In fact, an absence of overhang is something of a red thread running through the performance of the Discovery II. It has a characteristically dry sound, not to the point of undermining the presentation of reverb detail, but it doesn’t add thickness to that presentation either.

Wilson Benesch seemed to cross a threshold a few years ago, possibly around the time of the launch of the Tactic II drive unit. They went from being products you could like or admire without them actually grabbing you – a sort of musical technical exercise, if you like – to a sound that is more inviting and exciting. This is still a clean and extremely fast sound, but a lot of that almost sterile sound of previous models has gone away, and is replaced with sheer accuracy.

The loudspeaker is sensitive enough and accurate enough to track volume levels carefully. There is a school of thought that suggests each recording has its own ‘right’ volume level, and the Discovery II goes a long way to support that notion from a sonic standing. In listening to a piece of music, you’ll find half a decibel either way will improve or undermine the sound, and the perfect volume level does differ from album to album.

Elsewhere, this is an incredibly detailed and accurate performer, allowing you to listen into the mix far deeper than most. So, for example check out ‘The Race For Space’ from the album of the same name by ambient masters Public Service Broadcasting [Test Card]. This track samples JFK’s ‘we go to the Moon’ speech, and adds a subtle additional reverb tail at the end of each sampled sentence. On most loudspeakers, this addition is relatively subtle, but the Discovery II really lets you hear into the mix enough to hear the reverb applied every time.

This is still a clean and extremely fast sound.

The Discovery II presents a really wide and quite deep soundstage with even some limited height information. This is the third of Wilson Benesch’s seeming obsessions in music. The loudspeaker needs a space where it can breathe within the room (as in, at least a metre from rear and side walls), but in so doing, the loudspeaker excels in three-dimensional soundstages that leap out of the boxes. Once again, this 3D soundstage is characteristically dry, detailed, and possessed of great bass.

We expect small loudspeakers to be fleet of foot, but the Discovery II is a big speaker crammed into a small box. So, where we have to put up with no real deep bass in order to get that fast-paced sound (as used to be the case in the ‘all pace, no bass’ Linn Kan), the Discovery II manages to deliver a much deeper bass line, to the point of coping with organ notes, but does so with all the quicksilver transients of a small sealed box. And best of all, it’s no smoke and mirrors trick; it does this kind of bass because of that Isobaric chamber, and it does ‘quick’ because of those drive units.

The biggest change between Discovery and Discovery II is in the dynamic range of the speaker. Granted I’m pretty far from ‘instrument rated’ on the original model, but I distinctly recall hearing it and thinking it mildly undynamic. Fast, detailed, dry, and precise – yes to all those things, but not the kind of speaker that can swing wild dynamic expressions like orchestral swells well. The Discovery II is a far more dynamic-sounding loudspeaker. It’s still perhaps not the Discovery II’s strongest suit, but the loudspeaker is capable of both macro- and microdynamic delivery to a far greater degree. The scale of the bass depth means this is one of the smallest loudspeakers that can do justice to Mahler or Wagner in terms of orchestral scale, and that requires a significant amount of dynamic energy. The Discovery II does this well – very well, in fact – but in practice the Discovery II points the listener in different directions, and those directions are more toward detail and transparency than dynamic range.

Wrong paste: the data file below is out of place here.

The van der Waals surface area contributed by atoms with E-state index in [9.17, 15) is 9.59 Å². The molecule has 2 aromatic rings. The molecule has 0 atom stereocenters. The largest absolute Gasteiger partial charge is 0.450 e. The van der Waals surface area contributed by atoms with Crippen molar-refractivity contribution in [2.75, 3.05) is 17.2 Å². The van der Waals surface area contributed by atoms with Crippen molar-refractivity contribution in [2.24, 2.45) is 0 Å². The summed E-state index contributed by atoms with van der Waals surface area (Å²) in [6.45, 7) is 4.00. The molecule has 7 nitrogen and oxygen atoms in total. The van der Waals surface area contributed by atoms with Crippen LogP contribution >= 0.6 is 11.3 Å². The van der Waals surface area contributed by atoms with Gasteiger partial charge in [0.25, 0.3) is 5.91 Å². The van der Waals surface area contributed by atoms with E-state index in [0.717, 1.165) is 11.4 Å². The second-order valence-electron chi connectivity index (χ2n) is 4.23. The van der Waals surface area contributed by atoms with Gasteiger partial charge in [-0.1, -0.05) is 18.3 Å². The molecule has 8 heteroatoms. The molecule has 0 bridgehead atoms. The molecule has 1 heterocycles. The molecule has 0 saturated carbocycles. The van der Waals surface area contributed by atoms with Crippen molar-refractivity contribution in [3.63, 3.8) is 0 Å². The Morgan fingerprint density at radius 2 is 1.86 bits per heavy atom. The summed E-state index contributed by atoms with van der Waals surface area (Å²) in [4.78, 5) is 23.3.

This is not a system without criticism, although it must be said that the criticism is more to do with the nature of the Wilson Benesch sound. It’s not that Wilson Benesch fails to achieve the goals it sets for itself, more that not everyone wants to follow those goals, too. That dry and detailed sound is not for everyone. Some want a more lush sound, some want their music more thick-set or bouncy, and the Discovery II will resolutely not do that. And that’s OK; there is no loudspeaker panacea. I’d like to think this loudspeaker has a civilising element to sound, and there’s a maturity that comes with spending time in audio and that means the Discovery II is waiting for you, but I have a suspicion that day never comes for some folk.

What is clever about the Wilson Benesch sound, however, is the company has made a speaker that is both the most and the least audiophile in approach at the same time. The audiophile who wants nothing better than to spend their hours analysing every aspect of a mix will love the detail, staging, and bass depth of the Discovery II. On the other hand, the non-audiophile who just wants to listen to the sound of a good concert on BBC Radio Three (for example) will find there is much to love about this loudspeaker. The intensity of the musical experience is captured perfectly. That, and that alone makes the Wilson Benesch Discovery II a force to be reckoned with in audio. The other aspects like detail retrieval are icing on the cake.

I’ll be honest; the original Discovery was a speaker one could easily like. The Discovery II is a loudspeaker you could really love! It’s sound is cool, calm, and collected and for once that is not simply a cliche. The three Wilson Benesch obsessions of driver speed, deep bass, and outstanding soundstage are played well here, and you can add exceptional detail, good vocal articulation, an overall precision to the sound, and lots of focus. Yes, it’s still a clean and dry sound, but now it’s dry like a martini, and there’s nothing wrong with that!


Type: 2.5 way Stand-mount Loudspeaker

Midrange Chamber: Ported Enclosure Isobaric Chamber: Ported Enclosure Driver complement: 1 x 25mm

Wilson Benesch Semisphere Tweeter

1 x 170mm Wilson Benesch Tactic II Midrange Drive Unit

2 x 170mm Wilson Benesch Tactic II Isobaric Bass Drive Unit

Frequency Response: 38Hz-30KHz +/- 2dB Impedance: 6 Ohm nominal / 4Q minimal Sensitivity: 89dB at 1 metre 2.83V input Dimensions (WxHxD): 23 x 110.5 x 37cm Weight: 30kg per loudspeaker Finish: Black Anodised baffle, black satin, foot, base, and stand.

High gloss twill weave carbon fibre cabinet with high gloss top. Bespoke side cheek options Bespoke ‘P1 Coloured Carbon Fibre’ Monocoque options: Ettore Blue, Enzo Red, Silverstone Silver